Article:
A resort company is opposing attempts by a business that helps consumers leave timeshare deals to dismiss the resort company’s conspiracy suit, saying Wednesday in Florida federal court that the business and its lawyers know they’re making false promises because the consumers have signed legally binding purchase agreements.
Notorious Las Vegas eatery Heart Attack Grill has agreed to dismiss its trademark lawsuit against a Tennessee restaurant called Heart Attack Shack, saying in court filings Thursday that the rivals have reached a settlement over claims the latter ripped off the former’s concept of being a haven for the profoundly unhealthy.
A Maryland bed-and-breakfast must face claims it underpaid an innkeeper whose compensation package included both cash and on-site accommodation, the Fourth Circuit ruled Thursday, saying a lower court judge incorrectly concluded that the arrangement complied with federal minimum wage requirements.
A California federal judge has thrown out a lawsuit accusing Catalina Restaurant Group Inc. of violating the federal Worker Adjustment and Retraining Notification Act and state law by failing to warn workers ahead of layoffs, finding that the ex-employees failed to demonstrate there were enough terminations to require advance notice.
There are at least four reasons supporting the need for some form of a mediation group within a law firm, especially in firms with larger practices, according to Dennis Klein, owner of Critical Matter Mediation and former litigation partner at Hughes Hubbard & Reed LLP.
Defending depositions is challenging. The lawyer is the only shield and protector for the witness and the client. The rules of engagement are less than clear, and fraught with ethical perils. Difficult judgment calls often must be made in the heat of battle. This is where lawyers really earn their keep, says Alan Hoffman of Husch Blackwell LLP.
The new amendments to the Cuban Assets Control Regulations and the Export Administration Regulations mark a significant change in U.S. policy toward Cuba. Companies will have to reassess the potential benefits of doing business in Cuba against the potentially high costs of complying with the sanctions, say Emerson Siegle and Brendan Hanifin of Ropes & Gray LLP.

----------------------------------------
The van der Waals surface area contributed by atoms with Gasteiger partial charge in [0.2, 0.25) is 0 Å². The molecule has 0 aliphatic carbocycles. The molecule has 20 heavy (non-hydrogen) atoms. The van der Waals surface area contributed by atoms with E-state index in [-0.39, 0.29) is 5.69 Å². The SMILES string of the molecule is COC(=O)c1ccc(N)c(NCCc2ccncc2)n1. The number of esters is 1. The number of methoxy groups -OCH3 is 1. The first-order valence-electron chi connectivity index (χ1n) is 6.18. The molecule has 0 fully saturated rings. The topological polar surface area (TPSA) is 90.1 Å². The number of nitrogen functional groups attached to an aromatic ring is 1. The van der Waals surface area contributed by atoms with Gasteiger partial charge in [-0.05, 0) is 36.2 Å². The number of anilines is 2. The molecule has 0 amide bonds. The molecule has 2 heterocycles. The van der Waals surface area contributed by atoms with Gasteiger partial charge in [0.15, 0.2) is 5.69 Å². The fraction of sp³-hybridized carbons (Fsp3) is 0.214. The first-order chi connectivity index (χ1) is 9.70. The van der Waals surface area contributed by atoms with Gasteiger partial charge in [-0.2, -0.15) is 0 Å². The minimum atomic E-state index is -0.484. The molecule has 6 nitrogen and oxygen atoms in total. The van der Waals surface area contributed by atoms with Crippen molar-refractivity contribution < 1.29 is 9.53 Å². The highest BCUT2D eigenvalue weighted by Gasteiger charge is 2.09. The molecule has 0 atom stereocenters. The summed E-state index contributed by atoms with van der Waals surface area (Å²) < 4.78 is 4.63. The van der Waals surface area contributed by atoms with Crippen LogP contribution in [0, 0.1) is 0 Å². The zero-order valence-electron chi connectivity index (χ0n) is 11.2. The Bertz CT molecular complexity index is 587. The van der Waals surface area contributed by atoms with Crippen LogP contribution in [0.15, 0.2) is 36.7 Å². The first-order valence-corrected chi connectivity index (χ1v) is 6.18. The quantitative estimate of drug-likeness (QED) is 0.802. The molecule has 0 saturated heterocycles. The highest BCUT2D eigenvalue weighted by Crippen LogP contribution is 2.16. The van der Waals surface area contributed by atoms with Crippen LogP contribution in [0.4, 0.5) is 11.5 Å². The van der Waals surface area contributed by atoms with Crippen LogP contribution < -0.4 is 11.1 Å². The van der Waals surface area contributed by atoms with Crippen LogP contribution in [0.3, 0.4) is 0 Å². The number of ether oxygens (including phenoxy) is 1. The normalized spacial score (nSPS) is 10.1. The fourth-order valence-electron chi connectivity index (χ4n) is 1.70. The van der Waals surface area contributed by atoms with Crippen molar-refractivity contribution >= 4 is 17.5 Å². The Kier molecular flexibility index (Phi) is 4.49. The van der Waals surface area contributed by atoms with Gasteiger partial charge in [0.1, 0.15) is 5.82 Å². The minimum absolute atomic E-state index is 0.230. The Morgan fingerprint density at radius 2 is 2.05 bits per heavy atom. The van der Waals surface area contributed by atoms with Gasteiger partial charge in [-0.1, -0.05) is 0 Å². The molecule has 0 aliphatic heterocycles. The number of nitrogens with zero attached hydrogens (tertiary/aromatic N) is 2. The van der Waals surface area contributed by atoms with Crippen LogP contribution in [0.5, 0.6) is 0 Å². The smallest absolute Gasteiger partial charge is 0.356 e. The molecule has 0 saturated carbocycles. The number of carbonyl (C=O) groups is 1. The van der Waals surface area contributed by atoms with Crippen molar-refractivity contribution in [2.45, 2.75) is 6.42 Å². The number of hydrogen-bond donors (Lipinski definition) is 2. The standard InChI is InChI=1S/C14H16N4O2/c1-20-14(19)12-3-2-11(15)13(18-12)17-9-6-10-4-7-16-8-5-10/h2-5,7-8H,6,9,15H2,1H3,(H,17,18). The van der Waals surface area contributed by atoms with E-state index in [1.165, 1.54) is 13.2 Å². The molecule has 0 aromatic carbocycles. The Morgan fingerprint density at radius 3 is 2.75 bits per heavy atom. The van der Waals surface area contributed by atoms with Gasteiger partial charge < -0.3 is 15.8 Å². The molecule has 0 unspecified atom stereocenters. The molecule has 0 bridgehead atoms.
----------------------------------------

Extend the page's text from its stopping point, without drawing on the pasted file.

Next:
There is a difference between a lawyer or investigator seeking evidence to defend against allegations and correct misrepresentations, and, on the other hand, using duplicitous means to gather information and intimidate alleged victims and journalists. Client advocacy does not mean winning at all costs, says Nicole Kardell of Ifrah Law PLLC.
Today's climate of “alternative facts” has jurors making decisions based on beliefs, emotions and social affiliations that often go unacknowledged or underappreciated. To present their case in the most persuasive manner possible, litigators should consider adapting to their audience when it comes to four psychological factors, say consultants with Persuasion Strategies, a service of Holland & Hart LLP.
A South Dakota district court's recent decision in Flandreau v. Gerlach prevented the state's imposition of a use tax on purchases by nonmembers of goods and services at the tribe's on-reservation casino and related amenities. This case emphasizes the dual taxation problem that tribes should seek to have addressed through federal legislation once and for all, say Timothy Evans and Kathleen Nilles of Holland & Knight LLP.
Nothing has been more instrumental in my role as a legal recruiter than what I learned from a variety of hedge fund managers, venture capitalists and investment bankers — how to analyze a deal and make a decision quickly. It boils down to the traditional SWOT analysis, says Howard Cohl, director in Major Lindsey & Africa’s emerging markets group.
In Marsh v. J. Alexander’s, the Ninth Circuit recently found that it was not required to defer to the U.S. Department of Labor’s Field Operation Handbook interpretation of “dual jobs” because the interpretation is inconsistent with the regulation, acknowledging that its decision would create a split among the circuits, says Laura Lawless Robertson of Squire Patton Boggs LLP.
As law firms begin preparing for their annual budget review, Steve Falkin and Lee Garbowitz of HBR Consulting discuss why firm leaders should give their internal information technology and procurement teams a seat at the table.
Artificial intelligence needs to be legally defensible in order to be useful to law firms. There are requirements for making this happen, says Mark Williamson, co-founder and chief technology officer of Hanzo Archives Ltd.